Kudos to Camera Obscura for putting out another incredibly whimsical album. Each song is full of uncertainty and love. Tracyanne Campbell does an excellent job of inserting a degree of vocal innocence into each song. “Swans” has an extremely familiar melody (“Mr. Clean…Mr. Clean”?) and made my head bop back and forth on the subway. “James” seems like a direct letter to the one who she “thought [she] knew well” but instead “broke” her. The violins soar and the drums hum along with the melodies. It is lovely and makes the listener feel like spring is on the horizon.

Cursive “Mama, I’m Swollen” (2009 on Saddle Creek)

I started to listen to this album at about 8:20 AM. Big mistake. I am not saying it is not a good album but what I mean is that it is way too loud for a morning commute. Tim Kasher’s vocals are as raw as ever. The melodies rise and fall in a sort-of Pixies fashion. The same battle topics present in Cursive’s previous albums are still apparent: doubt, growing old and a dash of political awareness. “From the Hips” is the battle between being at one’s best and at one’s worst (a normative battle in the land of Cursive) while “Caveman” is all about the battle between moving on up in the world and staying put. As a whole, the album is a typical Cursive record and a good one at that.

The Decemberists “Hazards of Love” (March 24, 2009 on Capitol)

G-d Dammit, Decemberists, what are you doing with yourselves? In this release, the band tries to pick up where they left off with “The Crane Wife” (an album I am not too fond of besides a few high points-“Sons and Daughters,” “O! Valencia” and “Summersong“). Instead of constructing an album with catchy melodies, like seen in the “Always a Bridesmaid” singles series, they shoot for the stars and fall short. All of these “preludes” and “interludes” read more like an ornate rock opera than a solid rock record. “The Rake Song” (the song released as a free download) is the only tune that does not falter off. But background melodies and “Alright”s are just too much. The next track “Annan Water” has really lovely guitars.

I am sorry Colin Meloy, I love your music (and your accent that I can never really place). But stop trying so hard. It would be much better if you would put out shorter records with a solid group of witty songs. Instead of a 17 song album half good songs and half filler tracks. Make an album like “Her Majesty” or “Picaresque” again. I know you can do it. Thank you.

Note 3/30/09: I listened to this album several more times recently and the truth is that I really like it. It is an album of mostly high points and only a few low points. I am not going to edit the content of my original review, I just wanted to make a note of my change of heart. So to the readers: Check out this album, give it more than one listen. Don’t be so quick to judge, like I was.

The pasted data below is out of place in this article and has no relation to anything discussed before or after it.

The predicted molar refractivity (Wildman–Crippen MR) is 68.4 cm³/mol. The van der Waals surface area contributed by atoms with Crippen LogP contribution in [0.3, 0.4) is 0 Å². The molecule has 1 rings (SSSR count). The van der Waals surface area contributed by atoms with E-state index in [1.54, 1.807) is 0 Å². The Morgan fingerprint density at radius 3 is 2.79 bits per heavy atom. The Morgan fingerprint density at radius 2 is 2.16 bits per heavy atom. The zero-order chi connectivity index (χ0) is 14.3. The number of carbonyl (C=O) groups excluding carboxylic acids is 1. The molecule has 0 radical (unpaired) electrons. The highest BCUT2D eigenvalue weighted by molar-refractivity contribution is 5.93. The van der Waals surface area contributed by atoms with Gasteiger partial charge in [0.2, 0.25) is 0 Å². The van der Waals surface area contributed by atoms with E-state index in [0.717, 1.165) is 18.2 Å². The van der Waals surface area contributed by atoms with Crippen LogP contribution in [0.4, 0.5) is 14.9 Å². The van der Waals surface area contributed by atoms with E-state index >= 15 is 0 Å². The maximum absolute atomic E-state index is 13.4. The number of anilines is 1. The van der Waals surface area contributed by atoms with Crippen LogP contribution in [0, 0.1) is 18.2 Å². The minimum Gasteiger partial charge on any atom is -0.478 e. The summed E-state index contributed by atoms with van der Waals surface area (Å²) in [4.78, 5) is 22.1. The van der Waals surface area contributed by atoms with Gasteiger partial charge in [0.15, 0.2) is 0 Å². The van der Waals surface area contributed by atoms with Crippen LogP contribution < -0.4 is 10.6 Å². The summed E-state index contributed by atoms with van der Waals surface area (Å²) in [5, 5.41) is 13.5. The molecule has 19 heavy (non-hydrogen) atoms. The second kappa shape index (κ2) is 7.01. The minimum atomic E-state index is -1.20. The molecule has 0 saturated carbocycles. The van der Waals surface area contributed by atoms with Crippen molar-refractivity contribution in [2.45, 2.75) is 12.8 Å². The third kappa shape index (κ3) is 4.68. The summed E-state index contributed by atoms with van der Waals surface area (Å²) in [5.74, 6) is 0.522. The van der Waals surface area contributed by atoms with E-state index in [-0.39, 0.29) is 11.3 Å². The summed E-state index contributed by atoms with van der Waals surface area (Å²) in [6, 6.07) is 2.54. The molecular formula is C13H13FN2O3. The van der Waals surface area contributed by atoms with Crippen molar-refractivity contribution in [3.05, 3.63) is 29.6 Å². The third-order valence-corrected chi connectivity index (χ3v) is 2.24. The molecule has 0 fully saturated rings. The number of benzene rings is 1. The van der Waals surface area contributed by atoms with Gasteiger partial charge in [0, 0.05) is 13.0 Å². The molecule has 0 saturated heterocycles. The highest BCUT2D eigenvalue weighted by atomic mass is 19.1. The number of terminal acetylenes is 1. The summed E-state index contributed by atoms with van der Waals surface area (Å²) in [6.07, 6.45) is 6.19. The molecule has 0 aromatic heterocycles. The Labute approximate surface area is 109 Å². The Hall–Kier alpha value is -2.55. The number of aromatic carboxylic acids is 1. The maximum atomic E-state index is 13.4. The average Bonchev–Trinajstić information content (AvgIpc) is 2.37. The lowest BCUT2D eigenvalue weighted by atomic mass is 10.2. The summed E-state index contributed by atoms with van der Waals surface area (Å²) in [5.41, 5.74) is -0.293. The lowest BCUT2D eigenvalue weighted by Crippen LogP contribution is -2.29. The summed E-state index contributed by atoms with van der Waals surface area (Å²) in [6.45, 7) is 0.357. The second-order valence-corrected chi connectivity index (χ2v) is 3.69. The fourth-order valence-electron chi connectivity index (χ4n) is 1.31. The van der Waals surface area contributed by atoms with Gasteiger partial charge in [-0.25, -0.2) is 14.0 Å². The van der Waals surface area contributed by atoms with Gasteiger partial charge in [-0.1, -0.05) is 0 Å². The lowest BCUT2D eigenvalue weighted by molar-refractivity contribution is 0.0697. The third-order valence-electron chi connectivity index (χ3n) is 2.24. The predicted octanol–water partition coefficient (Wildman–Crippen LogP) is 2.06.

Jessica Lea Mayfield “With Blasphemy So Heartfelt(2008 on Polymer)

I have heard so much about this 20-year old singer-songwriter from Ohio on KEXP and WRSI (93.9 The River). But I always dismissed her because, of course, I rarely like female vocalists. But the other day I gave in and realized that Mayfield has something different to offer. Her songs are, as one reading the album title would imagine, incredibly heartfelt. Even the G-ds at Pitchfork liked this album – giving it a 8.2/10. It starts off soft with “Kiss Me Again.” Her voice has a raw drawl, especially in “I Can’t Lie to You, Love” and “The One That I Love Best.” “We’ve Never Lied” is a tune about trying to correct and deal with a relationship that has gone sour. “You’ve Won Me Over” is a strong acoustic song outlining being around that person who knows all the right thing to say. But you are never sure if they are sincere or just has a tendency to ” kiss all the girlies [he] know[s].” Each song on this album is perfectly suited for a different type of mix cd (ie. unrequited love, new love, friendship, broken relationships, etc).

M. Ward “Hold Time” (February 17, 2009 on Merge/4AD)

M. Ward strikes again with another heartfelt record and a great follow up to 2006’s “Post War.” His voice is raspy. His guitars are strum-tastic. The harmonies are reminiscent of camp-fire bliss. The single, “Never Had Nobody Like You” features Zooey Deschanel in all of her troubadour glory. In “Rave On,” a Buddy Holly cover, Ward, as expected, injects his own special charm into the words and melody. “Stars of Leo” is another gem that discusses “pick me ups” and “bring me downs” in this crazy world. “Fisher of Men” is just the type of mountain-living song we would expect from M. Ward.

Keep the hits on coming, M. Ward. We love it.